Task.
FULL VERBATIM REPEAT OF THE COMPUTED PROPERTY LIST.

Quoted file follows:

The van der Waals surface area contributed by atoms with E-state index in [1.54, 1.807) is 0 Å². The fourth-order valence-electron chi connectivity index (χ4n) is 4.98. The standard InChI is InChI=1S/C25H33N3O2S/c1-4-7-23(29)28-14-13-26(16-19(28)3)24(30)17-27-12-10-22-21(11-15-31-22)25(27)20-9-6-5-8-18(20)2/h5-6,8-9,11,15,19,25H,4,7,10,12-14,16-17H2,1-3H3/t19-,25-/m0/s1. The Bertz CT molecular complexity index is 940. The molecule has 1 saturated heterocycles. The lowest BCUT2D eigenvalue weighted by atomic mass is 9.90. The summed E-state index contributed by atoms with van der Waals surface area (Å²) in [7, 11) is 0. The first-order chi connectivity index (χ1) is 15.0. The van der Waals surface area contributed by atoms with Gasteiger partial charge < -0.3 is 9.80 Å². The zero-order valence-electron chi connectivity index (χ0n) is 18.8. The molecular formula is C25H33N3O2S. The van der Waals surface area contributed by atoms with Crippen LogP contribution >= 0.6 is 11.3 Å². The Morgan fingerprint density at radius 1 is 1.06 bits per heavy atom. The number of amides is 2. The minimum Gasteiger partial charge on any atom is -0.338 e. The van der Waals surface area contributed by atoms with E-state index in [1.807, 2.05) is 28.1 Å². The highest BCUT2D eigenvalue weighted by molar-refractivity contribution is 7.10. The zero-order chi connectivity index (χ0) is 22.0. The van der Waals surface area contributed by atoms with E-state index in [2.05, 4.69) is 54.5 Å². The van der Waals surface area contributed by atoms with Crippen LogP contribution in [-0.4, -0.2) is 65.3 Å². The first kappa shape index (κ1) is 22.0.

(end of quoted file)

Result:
The van der Waals surface area contributed by atoms with E-state index in [1.54, 1.807) is 0 Å². The fourth-order valence-electron chi connectivity index (χ4n) is 4.98. The standard InChI is InChI=1S/C25H33N3O2S/c1-4-7-23(29)28-14-13-26(16-19(28)3)24(30)17-27-12-10-22-21(11-15-31-22)25(27)20-9-6-5-8-18(20)2/h5-6,8-9,11,15,19,25H,4,7,10,12-14,16-17H2,1-3H3/t19-,25-/m0/s1. The Bertz CT molecular complexity index is 940. The molecule has 1 saturated heterocycles. The lowest BCUT2D eigenvalue weighted by atomic mass is 9.90. The summed E-state index contributed by atoms with van der Waals surface area (Å²) in [7, 11) is 0. The first-order chi connectivity index (χ1) is 15.0. The van der Waals surface area contributed by atoms with Gasteiger partial charge < -0.3 is 9.80 Å². The zero-order valence-electron chi connectivity index (χ0n) is 18.8. The molecular formula is C25H33N3O2S. The van der Waals surface area contributed by atoms with Crippen LogP contribution >= 0.6 is 11.3 Å². The Morgan fingerprint density at radius 1 is 1.06 bits per heavy atom. The number of amides is 2. The minimum Gasteiger partial charge on any atom is -0.338 e. The van der Waals surface area contributed by atoms with E-state index in [1.807, 2.05) is 28.1 Å². The highest BCUT2D eigenvalue weighted by molar-refractivity contribution is 7.10. The zero-order chi connectivity index (χ0) is 22.0. The van der Waals surface area contributed by atoms with E-state index in [2.05, 4.69) is 54.5 Å². The van der Waals surface area contributed by atoms with Crippen LogP contribution in [-0.4, -0.2) is 65.3 Å². The first kappa shape index (κ1) is 22.0.